As a virgin and a martyr, St Lucy is doubly crowned, and the virtues of chaste purity and courage shed light on her face so that all can witness who she is. She is one who, as the Dominican bishop Blessed James of Voragine says, “radiated charity without any impure love”. But the virgin martyr, and indeed, every Christian, is not just witnessed but is seen to be a witness. In The Golden Legend St Lucy thus points to the source of her virtues, saying: “Those who live chaste lives are temples of the Holy Spirit”. Hence, it is God, dwelling in her through grace, who causes her to radiate charity.
As such, we can think of St Lucy like a lamp that is filled with the oil of the Holy Spirit, filled with God’s grace which energizes her to shine with virtue. And virtue, which is shown through good works, sheds a brilliance that, ultimately, glorifies not the saint herself, but, rather, God who is the cause of all good. Thus our Lord says earlier in St Matthew’s Gospel: “Let your light so shine before men, that they may see your good works and give glory to your Father who is in heaven” (5:16).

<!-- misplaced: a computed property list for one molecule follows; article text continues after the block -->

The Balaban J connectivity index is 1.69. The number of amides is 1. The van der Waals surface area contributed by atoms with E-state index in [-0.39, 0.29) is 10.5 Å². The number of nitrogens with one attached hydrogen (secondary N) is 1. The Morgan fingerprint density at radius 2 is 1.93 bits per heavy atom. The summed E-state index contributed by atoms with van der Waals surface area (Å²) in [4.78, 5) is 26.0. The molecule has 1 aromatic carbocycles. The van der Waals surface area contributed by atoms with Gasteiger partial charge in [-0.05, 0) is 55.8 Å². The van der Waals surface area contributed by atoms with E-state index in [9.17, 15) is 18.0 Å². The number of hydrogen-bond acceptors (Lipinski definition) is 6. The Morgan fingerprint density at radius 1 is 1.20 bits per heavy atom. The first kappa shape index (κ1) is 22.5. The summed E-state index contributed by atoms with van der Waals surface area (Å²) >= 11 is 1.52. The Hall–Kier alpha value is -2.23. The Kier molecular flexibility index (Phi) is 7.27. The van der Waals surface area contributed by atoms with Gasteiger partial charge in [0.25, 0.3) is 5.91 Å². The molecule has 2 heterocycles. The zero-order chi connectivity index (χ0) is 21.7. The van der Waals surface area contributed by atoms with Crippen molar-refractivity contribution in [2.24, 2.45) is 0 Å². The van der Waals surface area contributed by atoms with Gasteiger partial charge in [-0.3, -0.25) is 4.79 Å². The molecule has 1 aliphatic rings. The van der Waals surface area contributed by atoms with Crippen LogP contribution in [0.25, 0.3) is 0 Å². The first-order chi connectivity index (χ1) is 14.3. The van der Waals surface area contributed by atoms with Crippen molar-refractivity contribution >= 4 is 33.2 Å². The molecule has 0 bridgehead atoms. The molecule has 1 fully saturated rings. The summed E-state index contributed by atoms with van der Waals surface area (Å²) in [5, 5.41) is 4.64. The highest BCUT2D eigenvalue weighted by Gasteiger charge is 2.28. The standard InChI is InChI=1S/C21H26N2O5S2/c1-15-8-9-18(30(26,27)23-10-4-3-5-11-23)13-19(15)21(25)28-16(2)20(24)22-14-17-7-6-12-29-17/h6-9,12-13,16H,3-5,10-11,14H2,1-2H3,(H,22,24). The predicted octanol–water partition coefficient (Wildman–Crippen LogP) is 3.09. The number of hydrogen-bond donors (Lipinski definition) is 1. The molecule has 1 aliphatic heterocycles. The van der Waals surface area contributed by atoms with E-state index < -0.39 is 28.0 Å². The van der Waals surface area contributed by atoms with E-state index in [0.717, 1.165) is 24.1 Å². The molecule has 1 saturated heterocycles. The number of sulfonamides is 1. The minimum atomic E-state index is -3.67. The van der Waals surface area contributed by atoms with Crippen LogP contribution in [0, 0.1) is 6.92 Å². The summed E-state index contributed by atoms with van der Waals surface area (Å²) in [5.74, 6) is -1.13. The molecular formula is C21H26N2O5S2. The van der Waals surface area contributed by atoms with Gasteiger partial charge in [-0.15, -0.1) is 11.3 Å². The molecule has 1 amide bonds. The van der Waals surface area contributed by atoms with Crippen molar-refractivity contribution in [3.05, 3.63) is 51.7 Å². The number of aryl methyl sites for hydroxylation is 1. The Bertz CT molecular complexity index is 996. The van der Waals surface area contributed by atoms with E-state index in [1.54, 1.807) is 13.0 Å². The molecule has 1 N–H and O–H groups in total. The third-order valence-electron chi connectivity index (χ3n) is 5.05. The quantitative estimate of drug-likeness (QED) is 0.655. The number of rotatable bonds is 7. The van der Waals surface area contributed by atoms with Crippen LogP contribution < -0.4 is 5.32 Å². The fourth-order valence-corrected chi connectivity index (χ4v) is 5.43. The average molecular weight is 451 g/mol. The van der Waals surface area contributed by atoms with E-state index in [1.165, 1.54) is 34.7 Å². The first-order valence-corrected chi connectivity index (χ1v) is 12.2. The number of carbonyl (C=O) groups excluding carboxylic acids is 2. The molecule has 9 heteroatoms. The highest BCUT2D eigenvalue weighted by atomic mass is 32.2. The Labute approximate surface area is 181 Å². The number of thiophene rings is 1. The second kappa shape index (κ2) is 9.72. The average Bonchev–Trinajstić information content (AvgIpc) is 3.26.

Therefore, at our baptism a lit candle is entrusted to us, and we hold this light before our faces not in order that we can be seen, but in order that God’s face can be seen. For each of us are called to co-operate with grace, and, so, radiate charity like St Lucy. Indeed, we are called, as Christians, to be as Christ dwelling among Men; we’re sent to show forth God’s mercy and compassion in the world; we’re needed to shine Christ’s light in the dark places of society. And in the Holy Father’s recent Apostolic Exhortation, we’re reminded that we’re each called, whatever our vocation, to bring the joy of the Gospel to all our contemporaries. So, Pope Francis challenges you and me to “appear as people who wish to share their joy, who point to a horizon of beauty, and who invite others to a delicious banquet. [For] it is not by proselytizing that the Church grows, but ‘by attraction’”, just as one is attracted to the light.